By Nadine Smit
Being new to feminism means being bombarded with debate and controversy and confusion. The more you dig and research, the more you find, never really coming to a conclusion as such.
I’ve been interested in sexual orientation within the feminist movement lately, and consequently, what effect this has on the movement.
On the one hand I find this excerpt in an interview with Sheila Jeffreys, by Julie Bindel, in The Guardian, Saturday 2 July 2005:
“She became a lesbian in 1973 because she felt it contradictory to give “her most precious energies to a man” when she was thoroughly committed to a women’s revolution. Six years later, she went further and wrote, with others, a pamphlet entitled Love Your Enemy? The Debate between Heterosexual Feminism and Political Lesbianism. In it, feminists who sleep with men are described as collaborating with the enemy. It caused a huge ruction in the women’s movement, and is still cited as an example of early separatists “going way too far”.
“We do think,” it said, “that all feminists can and should be lesbians. Our definition of a political lesbian is a woman-identified woman who does not fuck men. It does not mean compulsory sexual activity with women.” Although many of the more radical feminists agreed, most went wild at being told they were “counter-revolutionary”.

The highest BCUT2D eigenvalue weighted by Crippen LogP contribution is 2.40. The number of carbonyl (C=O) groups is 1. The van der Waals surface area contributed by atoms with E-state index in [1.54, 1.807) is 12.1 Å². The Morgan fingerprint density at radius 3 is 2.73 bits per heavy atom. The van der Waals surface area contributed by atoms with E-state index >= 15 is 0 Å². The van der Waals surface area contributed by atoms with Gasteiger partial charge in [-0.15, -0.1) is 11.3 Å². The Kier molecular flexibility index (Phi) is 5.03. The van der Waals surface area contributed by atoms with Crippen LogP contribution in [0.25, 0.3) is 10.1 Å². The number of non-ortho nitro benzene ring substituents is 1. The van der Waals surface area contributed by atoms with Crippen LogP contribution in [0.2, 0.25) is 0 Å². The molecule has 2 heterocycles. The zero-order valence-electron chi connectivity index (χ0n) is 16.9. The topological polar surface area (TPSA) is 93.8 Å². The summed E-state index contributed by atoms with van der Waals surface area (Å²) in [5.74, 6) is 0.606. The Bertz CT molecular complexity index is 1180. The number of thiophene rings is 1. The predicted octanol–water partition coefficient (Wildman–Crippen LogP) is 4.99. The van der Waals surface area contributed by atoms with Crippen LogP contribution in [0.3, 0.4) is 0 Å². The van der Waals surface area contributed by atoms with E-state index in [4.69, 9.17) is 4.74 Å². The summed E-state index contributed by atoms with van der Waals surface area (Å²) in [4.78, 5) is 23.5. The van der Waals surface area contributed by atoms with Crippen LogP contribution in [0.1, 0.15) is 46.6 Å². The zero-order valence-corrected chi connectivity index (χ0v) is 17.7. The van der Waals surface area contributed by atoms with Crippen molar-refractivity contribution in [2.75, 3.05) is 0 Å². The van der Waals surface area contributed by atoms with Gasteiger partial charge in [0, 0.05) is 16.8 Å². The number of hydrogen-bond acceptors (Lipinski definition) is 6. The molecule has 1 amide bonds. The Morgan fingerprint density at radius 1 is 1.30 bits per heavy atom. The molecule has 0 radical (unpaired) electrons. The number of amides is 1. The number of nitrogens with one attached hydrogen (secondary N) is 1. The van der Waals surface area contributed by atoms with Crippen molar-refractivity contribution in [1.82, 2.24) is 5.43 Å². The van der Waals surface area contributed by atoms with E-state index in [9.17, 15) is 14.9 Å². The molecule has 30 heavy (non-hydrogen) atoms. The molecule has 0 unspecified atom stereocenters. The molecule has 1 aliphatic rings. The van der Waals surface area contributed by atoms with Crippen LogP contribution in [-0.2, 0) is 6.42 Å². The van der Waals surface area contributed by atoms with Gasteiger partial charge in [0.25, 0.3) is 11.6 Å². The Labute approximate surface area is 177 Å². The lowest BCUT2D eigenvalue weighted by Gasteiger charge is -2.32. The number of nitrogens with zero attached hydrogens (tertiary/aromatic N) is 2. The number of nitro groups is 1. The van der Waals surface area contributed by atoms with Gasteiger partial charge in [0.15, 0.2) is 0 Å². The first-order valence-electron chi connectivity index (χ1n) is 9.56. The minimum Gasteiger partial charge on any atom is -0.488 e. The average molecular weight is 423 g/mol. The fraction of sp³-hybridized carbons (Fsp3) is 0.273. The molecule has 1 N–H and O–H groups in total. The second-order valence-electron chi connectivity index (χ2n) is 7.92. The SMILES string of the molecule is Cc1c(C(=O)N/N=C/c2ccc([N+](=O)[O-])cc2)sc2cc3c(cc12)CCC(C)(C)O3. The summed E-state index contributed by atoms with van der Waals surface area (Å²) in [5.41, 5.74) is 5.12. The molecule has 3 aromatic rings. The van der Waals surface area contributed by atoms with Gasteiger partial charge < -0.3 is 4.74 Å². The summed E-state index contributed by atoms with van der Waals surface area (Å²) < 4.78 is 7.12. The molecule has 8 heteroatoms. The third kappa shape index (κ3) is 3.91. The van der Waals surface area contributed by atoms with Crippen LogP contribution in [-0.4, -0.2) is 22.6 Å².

On the other hand I have a quote from the 1997 movie, G.I. Jane. A man referring to men not being able to handle seeing women in the military:
“She isn’t the problem, we are…”
Feminists are more often than not stereotyped as “lesbians” and “man-haters”. In some circles, as illustrated in my first quote, feminists are expected to be lesbian, or at least non-heterosexual.
Due to this being the case, do we ignore bi- and homosexual feminists’ opinions and efforts? Do we shun what they say because they can’t be heterosexual and still have these thoughts? And vice versa…